Trendswatcher: Valeria Gai Germanika. A Bitter Pill for Pensioners

© RIA NovostiNatalia Antonova
Natalia Antonova  - Sputnik International
It ought to go without saying that Russia’s state television is not doing too well these days. But every once in a while, Channel One, which remains popular with older people, will allow itself to stage an experiment.

It ought to go without saying that Russia’s state television is not doing too well these days. But every once in a while, Channel One, which remains popular with older people, will allow itself to stage an experiment.

Channel One’s most famous resident provocateur is director Valeria Gai Germanika, whose latest miniseries, “A short course on how to live a happy life,” centers on the lives of four professional women living and working in Moscow. While the miniseries discusses love and sex in particular, all parallels with HBO’s “Sex and the City” can only go so far.

Written by young novelist Anna Kozlova, “A short course” is really about sadness and delusion - and it lacks the lightness and gimmickry of “Sex and the City.” In the U.S., the HBO classic was aimed primarily at women living far away from New York City, offering them up a wry fantasy of what life is like for people who run all up and down Manhattan in beautiful, uncomfortable shoes. “A short course,” by contrast, is a critical look inward - pointedly detailing the emotional shortcomings and moral failures of its heroines.

Germanika, whose previous Channel One project, “The School,” scandalized TV-addicted pensioners with its disturbing portrayal of how petty high school cruelty spins dangerously out of control, is in many ways the perfect director for this latest project. While not particularly sophisticated, Germanika has an instinctive feel for what pushes viewers’ buttons. Having started her career as a documentary filmmaker, she rejects many of the trappings of bad television: the static camera, the chirpy soundtrack, the hospital-style lighting, the predictable editing.

Messy both in her personal and professional life, Germanika is the antithesis of Channel One’s Soviet-like image. In this sense, Germanika and Channel One are the perfect pairing: they legitimize one another. In tune with the legal and emotional nihilism that reigns supreme in many parts of Russian society, Germanika is able to turn this nihilism into the perfect consumer product. And while she receives government funding, she doesn’t even have to worry about being commercially successful - though it’s not as if her work doesn’t receive plenty of attention in Russia.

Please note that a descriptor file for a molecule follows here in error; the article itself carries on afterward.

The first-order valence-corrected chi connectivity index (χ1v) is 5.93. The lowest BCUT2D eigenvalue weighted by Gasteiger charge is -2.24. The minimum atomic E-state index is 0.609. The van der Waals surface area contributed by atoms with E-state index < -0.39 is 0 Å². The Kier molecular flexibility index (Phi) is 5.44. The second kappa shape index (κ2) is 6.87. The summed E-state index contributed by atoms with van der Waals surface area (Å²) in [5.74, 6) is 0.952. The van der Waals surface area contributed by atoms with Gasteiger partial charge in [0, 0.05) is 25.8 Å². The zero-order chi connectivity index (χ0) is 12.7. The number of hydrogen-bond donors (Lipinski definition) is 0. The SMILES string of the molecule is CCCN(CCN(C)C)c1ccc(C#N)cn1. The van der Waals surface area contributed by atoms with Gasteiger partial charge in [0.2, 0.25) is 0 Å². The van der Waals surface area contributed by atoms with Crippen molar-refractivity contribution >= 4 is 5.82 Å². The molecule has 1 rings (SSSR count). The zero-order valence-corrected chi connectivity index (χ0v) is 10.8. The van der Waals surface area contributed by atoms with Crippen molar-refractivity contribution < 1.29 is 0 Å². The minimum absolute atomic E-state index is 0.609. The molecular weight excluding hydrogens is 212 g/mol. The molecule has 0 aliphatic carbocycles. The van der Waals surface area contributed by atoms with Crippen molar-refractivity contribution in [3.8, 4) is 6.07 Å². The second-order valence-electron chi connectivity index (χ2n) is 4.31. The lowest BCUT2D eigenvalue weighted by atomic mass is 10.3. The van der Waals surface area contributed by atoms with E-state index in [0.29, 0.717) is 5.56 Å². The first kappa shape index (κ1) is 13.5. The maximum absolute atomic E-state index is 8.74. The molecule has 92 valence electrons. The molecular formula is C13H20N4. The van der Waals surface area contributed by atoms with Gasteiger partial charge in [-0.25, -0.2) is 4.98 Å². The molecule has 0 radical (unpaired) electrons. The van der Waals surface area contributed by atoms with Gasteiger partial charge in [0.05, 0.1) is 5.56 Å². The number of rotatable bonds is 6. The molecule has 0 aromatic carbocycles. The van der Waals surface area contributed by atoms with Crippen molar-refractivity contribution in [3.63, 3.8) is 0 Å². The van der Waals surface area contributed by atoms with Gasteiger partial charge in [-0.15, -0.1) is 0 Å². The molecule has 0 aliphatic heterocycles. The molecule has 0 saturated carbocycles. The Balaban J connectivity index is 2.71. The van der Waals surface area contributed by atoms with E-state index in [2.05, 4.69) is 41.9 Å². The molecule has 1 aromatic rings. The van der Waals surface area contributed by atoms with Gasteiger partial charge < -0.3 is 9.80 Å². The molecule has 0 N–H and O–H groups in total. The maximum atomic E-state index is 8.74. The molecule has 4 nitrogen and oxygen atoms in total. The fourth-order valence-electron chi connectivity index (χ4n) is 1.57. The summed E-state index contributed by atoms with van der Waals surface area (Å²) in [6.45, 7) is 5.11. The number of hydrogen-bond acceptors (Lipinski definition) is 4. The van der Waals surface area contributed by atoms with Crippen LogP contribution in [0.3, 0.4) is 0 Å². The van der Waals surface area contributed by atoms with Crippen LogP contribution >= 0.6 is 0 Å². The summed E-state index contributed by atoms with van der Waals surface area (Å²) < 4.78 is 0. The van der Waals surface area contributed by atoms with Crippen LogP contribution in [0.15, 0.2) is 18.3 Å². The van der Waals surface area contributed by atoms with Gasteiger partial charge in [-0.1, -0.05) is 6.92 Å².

Having said all that, I must point out that “A short course on how to live a happy life” is not that great. It’s not horrific, for sure, and it’s not even bad, as some critics have alleged - it just has the look and feel of a miniseries that was put together fairly hastily. 

The kind of intentional directorial sloppiness that works well in a documentary is frustrating to watch when you’re dealing with the love lives of urbanites. Perhaps it would have worked better for a project that was done on a smaller scale, but a full-blown sexual epic requires more precision. Too many of Germanika’s shots here appear aimless, and a lot of the potential irony of the screenplay is not brought into focus.

Last summer, I ran into one of the stars of “A short life,” Ksenia Gromova, who praised Germanika’s directing skills to me - in particular, Ksenia was impressed with the way in which Germanika works with actors. As a viewer, I have no reason to doubt Ksenia’s words - Germanika has a modern approach to acting, the terrible pathos so beloved by many of the rank-and-file Russian television directors is completely alien to her.

Yet Germanika, with her inventive outfits and scandalous reputation (she once physically attacked critic Olga Shakina, for example, as Olga and her co-host Anna Mongait recalled on Dozhd TV recently), is not the best example of the Russian trend of adapting the documentary style and using it to illustrate fictional stories, be it on TV or on the stage. She’s just its biggest celebrity.

I don’t think that’s a bad thing. I think Russia needs more genuinely weird, ambivalent celebrities - the kind of people who make the babushkas feel nervous.

I’ve said this before, and I’ll say it again, and I’ll keep saying it and saying it - Russia’s aging population needs young and energetic and arrogant people to keep it on its collective toes. And for as long as the “zombie box,” as Russian television is widely known, retains its all-important status among pensioners - we better hope Germanika keeps her job there.

The views expressed in this article are the author's and do not necessarily represent those of RIA Novosti.

Trendwatching in Russia is an extreme sport: if you’re not dodging champagne corks at weddings, you’re busy avoiding getting trampled by spike heels on public transportation. Thankfully, due to an amazing combination of masochism and bravado, I will do it for you while you read all about it from the safety of your living room.

Natalia Antonova is the deputy editor of The Moscow News. She also works as a playwright – her work has been featured at the Lyubimovka Festival in Moscow and Gogolfest in Kiev, Ukraine. She was born in Ukraine, but spent most of her life in the United States. She graduated from Duke University, where she majored in English and Slavic Literature. Before coming to Moscow, she worked in Dubai, UAE and Amman, Jordan. Her writing has been featured in The Guardian, Foreign Policy, Russia Profile, AlterNet, et al.

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